Construction and real estate groups are hammering out an agreement on how to reopen certain private construction sites once the state lifts its stay-at-home order in New York City.
The Building Construction Trades Council of Greater New York, the Building Trades Employers Association and the Real Estate Board of New York are negotiating terms for sites where the labor is all union, or a mix of union and non-union but a collective bargaining agreement is in place.
The groups are considering staggering start times at sites between 6 and 10 a.m. and potentially changing the work week from Monday to Thursday or Tuesday to Friday with 10-hour days, according to a memo reviewed by The Real Deal. Workers who take on second or third shifts would be paid a 5 percent premium on wages and benefits. The changes would remain in effect for at least 60 days after the state’s state-at-home order is lifted for construction.
REBNY declined to comment, and the BCTC didn’t respond to requests seeking more information. BTEA President Lou Coletti said the agreement has not yet been finalized.
The potential agreement offers a glimpse into how general contractors and owners are thinking about restarting construction sites that have been shut down for nearly two months. While construction and manufacturing businesses are expected to reopen in four regions of the state, the Finger Lakes, Southern Tier, Mohawk Valley and North Country, starting Friday, sites in New York City will likely have to wait until at least the end of May or next month.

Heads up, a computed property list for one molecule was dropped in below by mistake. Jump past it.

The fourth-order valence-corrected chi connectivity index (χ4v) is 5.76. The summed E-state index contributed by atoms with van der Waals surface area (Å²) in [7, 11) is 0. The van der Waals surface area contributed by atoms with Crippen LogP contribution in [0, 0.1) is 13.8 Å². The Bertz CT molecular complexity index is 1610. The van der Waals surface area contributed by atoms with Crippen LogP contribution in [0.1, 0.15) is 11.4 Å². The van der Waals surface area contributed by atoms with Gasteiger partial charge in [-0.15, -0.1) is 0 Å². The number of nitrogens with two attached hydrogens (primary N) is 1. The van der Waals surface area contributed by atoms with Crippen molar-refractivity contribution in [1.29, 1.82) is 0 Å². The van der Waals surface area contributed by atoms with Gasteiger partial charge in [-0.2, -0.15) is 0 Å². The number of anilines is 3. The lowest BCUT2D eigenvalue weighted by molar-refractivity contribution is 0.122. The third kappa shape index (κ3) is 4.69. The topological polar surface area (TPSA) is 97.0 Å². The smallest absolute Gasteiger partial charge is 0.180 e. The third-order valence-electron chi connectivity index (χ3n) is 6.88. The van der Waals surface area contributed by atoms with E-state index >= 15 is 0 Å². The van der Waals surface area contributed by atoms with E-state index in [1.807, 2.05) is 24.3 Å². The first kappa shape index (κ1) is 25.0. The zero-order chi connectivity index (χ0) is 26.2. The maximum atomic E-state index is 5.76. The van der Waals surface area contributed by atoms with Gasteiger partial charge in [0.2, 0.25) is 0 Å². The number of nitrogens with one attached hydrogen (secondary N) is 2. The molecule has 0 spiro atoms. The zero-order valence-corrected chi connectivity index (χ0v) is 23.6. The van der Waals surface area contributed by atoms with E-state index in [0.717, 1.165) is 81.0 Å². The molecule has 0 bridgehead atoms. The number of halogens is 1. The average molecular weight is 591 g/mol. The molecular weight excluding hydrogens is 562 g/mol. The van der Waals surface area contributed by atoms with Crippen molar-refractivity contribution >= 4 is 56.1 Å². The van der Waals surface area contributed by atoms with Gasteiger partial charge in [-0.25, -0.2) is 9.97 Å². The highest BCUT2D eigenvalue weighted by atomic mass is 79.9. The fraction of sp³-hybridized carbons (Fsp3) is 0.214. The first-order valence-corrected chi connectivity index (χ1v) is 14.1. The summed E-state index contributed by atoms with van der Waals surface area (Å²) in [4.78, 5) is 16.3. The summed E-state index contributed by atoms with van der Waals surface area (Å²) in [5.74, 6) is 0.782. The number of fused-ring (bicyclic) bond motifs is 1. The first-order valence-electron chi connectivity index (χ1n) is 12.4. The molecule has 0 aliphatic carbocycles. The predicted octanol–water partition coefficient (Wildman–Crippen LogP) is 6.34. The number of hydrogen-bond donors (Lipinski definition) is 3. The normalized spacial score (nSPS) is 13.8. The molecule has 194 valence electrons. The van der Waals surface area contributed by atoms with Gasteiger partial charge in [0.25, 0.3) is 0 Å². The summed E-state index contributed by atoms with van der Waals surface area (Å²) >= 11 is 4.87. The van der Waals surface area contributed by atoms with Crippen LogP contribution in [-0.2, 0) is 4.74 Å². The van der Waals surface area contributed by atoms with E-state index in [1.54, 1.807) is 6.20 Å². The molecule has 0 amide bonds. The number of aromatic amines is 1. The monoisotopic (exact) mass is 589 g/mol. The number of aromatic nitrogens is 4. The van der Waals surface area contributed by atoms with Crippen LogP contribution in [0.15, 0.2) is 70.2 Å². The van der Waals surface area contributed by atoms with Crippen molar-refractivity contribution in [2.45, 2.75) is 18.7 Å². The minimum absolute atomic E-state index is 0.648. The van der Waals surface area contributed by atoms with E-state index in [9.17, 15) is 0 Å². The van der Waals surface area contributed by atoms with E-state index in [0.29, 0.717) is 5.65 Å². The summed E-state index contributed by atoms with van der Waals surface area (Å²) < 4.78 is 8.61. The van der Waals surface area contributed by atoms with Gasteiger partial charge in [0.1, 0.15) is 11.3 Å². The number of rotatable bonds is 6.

To reopen, regions must meet certain criteria — laid out by the Centers for Disease Control and Prevention — including a 14-day decline in hospitalizations, or fewer than 15 hospitalizations per day; and a 14-day drop in coronavirus-related hospital deaths, or fewer than five deaths per day.
The state on Wednesday released mandatory rules for construction sites reopening, which include maintaining at least six feet among workers at all times “unless safety of the core activity requires a shorter distance,” providing employees with protective equipment and having no more than one worker per 250 square feet while doing interior construction. The state also requires that occupancy in confined spaces, like elevators and hoists, never exceed 50 percent capacity. All workers are required to wear face coverings when within less than six feet of each other.
Under New York State’s stay-at-home order, construction work is allowed to continue on affordable housing, infrastructure, and health care facilities. Work is also permitted if it is necessary to ensure the safety of the public or is in service of other essential businesses. Developers and contractors can also apply to the city Department of Buildings to separately qualify.
As of Wednesday, work was permitted to continue at more than 7,600 construction sites throughout the city, due to essential or emergency status, according to the DOB. Based on the agency’s data, work on 460 additional projects was approved since Monday, when 6,932 sites were deemed active by the DOB.
Write to Kathryn Brenzel at [email protected]